The Black sat back on his haunches when the man raised his hand palm up beside the side door. As he had become accustomed to doing, the large dog took his cue from the older dog, who sat a foot or so closer to the man. The Black’s every muscle flexed with anticipation as the man turned the knob on the door, shouldering past the older dog he had out grown since leaving his mother and siblings a little over a year ago.

Outside, the older dog abandoned the Black, trotting across the property toward the southwest corner of the electric fence to see if the neighbor’s dog, a female German Shepherd, might be around. The Black’s paws splayed open on the hard earth that was tinged with frost on this first weekend in December. He had yet to gathered the confidence to walk by the man’s side the way the older dog boldly did. Instead, he followed a step behind, as the man trudged across the dirt drive, walking beside a red pickup truck.

Each Monday morning, the Black would wait inside the house, tail wagging, his eyes watching from the window, as the man called to the older dog to jump into the vehicle’s cab, the truck sputtering to life, a wisp of smoke belching from its rear. Moments before, the man would gather three or four large plastic bags from the basement, swinging them one at a time into the pickup’s bed. The Black would race to the room in the back of the house to follow the man, who would hobble back into the basement returning with a plastic barrel full of recyclables.

A few weeks back, the man had beckoned to the Black to jump onto the seat of the truck. The Black had looked around, but his adopted brother was nowhere to be found. Still unsure, the young Labrador whined his uncertainty before advancing forward, and with a mighty leap found himself surrounded by windows on every side. Moments later, the young dog was squeezing his nose above the window that had opened magically. Now, looking up at the red machine, the Black remembered the exotic scents that had streamed past and the unexpected biscuit the gas station attendant had raised toward the window that remained partially opened.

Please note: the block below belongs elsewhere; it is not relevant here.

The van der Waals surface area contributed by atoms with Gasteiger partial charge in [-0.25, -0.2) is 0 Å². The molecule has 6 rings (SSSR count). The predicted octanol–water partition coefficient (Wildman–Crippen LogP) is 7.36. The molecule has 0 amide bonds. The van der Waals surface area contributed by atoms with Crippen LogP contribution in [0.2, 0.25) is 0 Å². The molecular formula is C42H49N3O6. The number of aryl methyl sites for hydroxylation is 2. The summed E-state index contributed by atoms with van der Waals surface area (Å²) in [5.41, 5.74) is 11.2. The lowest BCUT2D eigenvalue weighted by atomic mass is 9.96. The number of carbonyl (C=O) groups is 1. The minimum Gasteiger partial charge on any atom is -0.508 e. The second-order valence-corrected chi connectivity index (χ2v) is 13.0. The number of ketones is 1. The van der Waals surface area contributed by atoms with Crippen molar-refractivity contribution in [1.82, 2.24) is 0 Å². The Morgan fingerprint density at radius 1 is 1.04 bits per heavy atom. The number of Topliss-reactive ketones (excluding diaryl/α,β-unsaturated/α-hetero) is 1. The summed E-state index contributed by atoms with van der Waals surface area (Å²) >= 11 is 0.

This morning the man continued past the truck onto a narrow path between a high row of logs and a mountain of split wood. Even with the sudden drop in temperature, the sawdust and wood chips insulated the path, the Black’s paws leaving an impression as he followed the man.

The man opened the door of a shed that stood beside a lean-to, where the winter’s stove wood had been neatly stacked. The Black lowered his head, furrowing his wide brow when a chipmunk poked out from between two logs and then raced over the dog’s front paws and into the bottom of the woodpile. Before the Black could react, the man walked out of the shed, the dog following at his heels as he set out bird feeders on posts set around the house.

When he was done, the man called to the older dog, who appeared at his side.

“Good dog,” the man said as he lowered a hand to stroke the older dog’s broad shoulders. The older dog followed the man through the side door of the house while the Black hung back, his attention fixed on a chickadee that was scolding him from the branches of a rhododendron.

The Black had not yet learned the command for “Come,” which he repeatedly ignored to the great frustration of the man.

When the door closed, the Black trotted back toward the woodpile in the hope the chipmunk might come out and play, but when he would not, the dog smelled here and there before raising a leg as he’d seen the older dog do. Working his way back to the rhododendron, the Black discovered that the chickadee had flown to one of the feeders.

Bored, the young dog stared up at the bush, grabbing one of its branches between his teeth and snapping it off. By the time the man reappeared, the Black had repeated his new found surgical skill on a number of the lower branches, freezing when the man yelled, “Bad Dog!”

Backing away from the rhoda, the Black shook with fear, not at what the man would do, but at the thought that he may have displeased him. For in a young dog’s mind that is the worst sin of all.

“Sit,” called the man, his voice edged with anger.

This was a command the Black knew well and he quickly obeyed, cowering when the man approached. This time the man did not call “Come,” turning instead toward the door, the Black quickly following.

Inside the house, the Black looked up, his brown eyes pleading for recognition. Stomping into the kitchen, the man clung to his anger like a dog to his bone. The Black followed, sitting at the man’s feet, the dog’s whines, his wagging tail, those big brown eyes impossible to ignore.

The man was talking to him now. “You should know better,” he was saying, his voice drained of anger, which only made the Black whine louder, tail flail faster, eyes grow wider, until unable to control his relief, the big dog rose on his back paws, front paws sliding over the man’s shoulders, the dog’s weight bringing the man to his knees, his face slathered by the big dog’s tongue.


  1. Patricia Says:


  2. Jeff Hines Says:

    Keep ’em coming!
    I have two lab mixes and they DO know what to do with their tongues!

    Jeff Hines

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